I was introduced to D&D in 1978, when I was nine years old. I took to it immediately because the way we played it, it was a loose and flexible game of imagination. The rules were only guidelines. Using these guidelines, we co-operated to create fantastic stories of trolls in caves, mysterious giants, and dragons on mountaintops, with great heroes capable of vanquishing them all.
D&D was one of my primary hobbies from fifth to eighth grade. I played with Chris Watson and Darren Misner and Dave Carlson and Torey Lam (though never with all of them at the same time). Girls had dolls; we had Dungeons and Dragons. (They serve similar functions in child development.)
Even during high school — when I threw out my secular music because of its Demonic Influence — I could never turn my back on Dungeons and Dragons. At the time, there was great furor over how evil the game was, how it promoted Satanism and witchcraft, led to teen suicide. I had to marvel that anyone could make such arguments. (Though for some reason I bought into the "Thompson Twins are evil" bit. Shudder.) They'd obviously never played the game. Some people will rail about anything.
In time, I outgrew D&D. My interests lay elsewhere. I continued to play similar games on the computer, however: Zork and Enchanter (not strictly role-playing games), Pool of Radiance, Wizardry, Might and Magic (I, II, and III), Final Fantasy II, and, eventually, a couple of MUDs (Northern Lights being my favorite — I wasted weeks on that game from 1994-1996). Though my interest in computer games has waned in recent years — and despite the fact I've never played a massively-multiplayer on-line role-playing game — I'm anxiously awaiting the arrival of World of Warcraft. It looks fantastic.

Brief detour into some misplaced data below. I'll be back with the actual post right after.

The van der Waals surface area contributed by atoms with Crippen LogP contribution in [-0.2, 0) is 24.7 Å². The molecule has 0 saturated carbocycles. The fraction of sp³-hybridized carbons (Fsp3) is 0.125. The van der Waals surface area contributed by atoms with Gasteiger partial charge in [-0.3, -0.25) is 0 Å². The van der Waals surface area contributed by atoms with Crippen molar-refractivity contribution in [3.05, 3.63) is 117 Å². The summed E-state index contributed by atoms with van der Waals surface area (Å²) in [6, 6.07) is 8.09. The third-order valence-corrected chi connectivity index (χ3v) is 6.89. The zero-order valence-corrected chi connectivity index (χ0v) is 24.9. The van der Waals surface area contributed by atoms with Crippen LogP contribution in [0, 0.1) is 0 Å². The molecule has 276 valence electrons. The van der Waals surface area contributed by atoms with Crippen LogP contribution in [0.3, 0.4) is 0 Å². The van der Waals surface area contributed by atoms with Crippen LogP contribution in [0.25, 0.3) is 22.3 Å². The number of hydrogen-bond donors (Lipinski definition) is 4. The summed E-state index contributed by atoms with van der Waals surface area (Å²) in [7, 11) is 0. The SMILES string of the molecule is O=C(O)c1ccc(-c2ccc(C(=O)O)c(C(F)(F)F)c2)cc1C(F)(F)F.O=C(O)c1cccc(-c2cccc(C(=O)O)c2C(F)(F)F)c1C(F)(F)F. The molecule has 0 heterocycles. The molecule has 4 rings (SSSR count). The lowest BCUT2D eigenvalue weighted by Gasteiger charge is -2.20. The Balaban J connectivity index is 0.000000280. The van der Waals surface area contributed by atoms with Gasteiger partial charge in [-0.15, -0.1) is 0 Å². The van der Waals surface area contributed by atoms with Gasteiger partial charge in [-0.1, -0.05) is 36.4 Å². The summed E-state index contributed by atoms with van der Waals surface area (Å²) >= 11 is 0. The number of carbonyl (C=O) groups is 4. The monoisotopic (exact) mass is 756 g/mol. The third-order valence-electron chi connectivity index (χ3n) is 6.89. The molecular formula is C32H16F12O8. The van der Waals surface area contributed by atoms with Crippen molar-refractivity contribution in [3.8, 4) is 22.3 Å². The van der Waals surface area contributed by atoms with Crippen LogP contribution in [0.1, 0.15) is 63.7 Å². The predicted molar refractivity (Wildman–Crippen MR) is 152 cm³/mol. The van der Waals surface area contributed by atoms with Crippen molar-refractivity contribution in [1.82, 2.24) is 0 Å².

In college, Andrew and Dana and I began to play GURPS (the Generic Universal Role-Playing System), a sort of vanilla Dungeons and Dragons with much greater flexibility and — in my experience — much less fun. Because the system is generic, the rules take center stage instead of the gameplay. The three of us have had a series of GURPS sessions over the course of a decade (and Andrew ran a local campaign in from 1997-1998), but they've never held the appeal to me of old-school Dungeons and Dragons.
So, when Dave recently volunteered to lead us on a D&D campaign, I was anxious to join.
Here is the story of our adventure, complete with geeky D&D jokes:
Our adventure begins in the hamlet of Hammett, miles from nowhere. Hammett is the pastoral home of some two thousand souls. Somehow, we — Oxalis the druid/weaver (J.D.), Thiamine the first-level battle mage (Andrew), and Funt McCracken the fighter/shipwright (Joel) — have managed to find ourselves at the same table. We're all out of work. Funt was laid off at the shipyards in Talendi (a major port city 25 miles to the north) — "corruption in the shipyards" — and I'm not able to get any work as a weaver because I'm not particularly skilled. We're drowning our sorrows in stout ale. Ah, many glorious adventures have begun in just such a fashion.
As we exchange bawdy tales, Thiamine notices we're being scrutinized by a man sitting alone in the corner. The man approaches us, introduces himself as Int. Int claims to be in the service of one Draca Feathersmith, and he invites us to dinner at Feathersmith's estate on the morrow. "My employer may be able to provide you with jobs," he says.
Thiamine and Funt do not trust this Int. When he's gone, they discuss how this seems like a trap. "I'll pump the barmaid for information," says Funt. "If there's one thing I enjoy doing, it's pumping barmaids for information."
The barmaid tells us that Feathersmith is an importer/exporter (though not for Vandelay Industries) from Talendi, and that he spends his summers in Hammett. He's well-known throughout the village.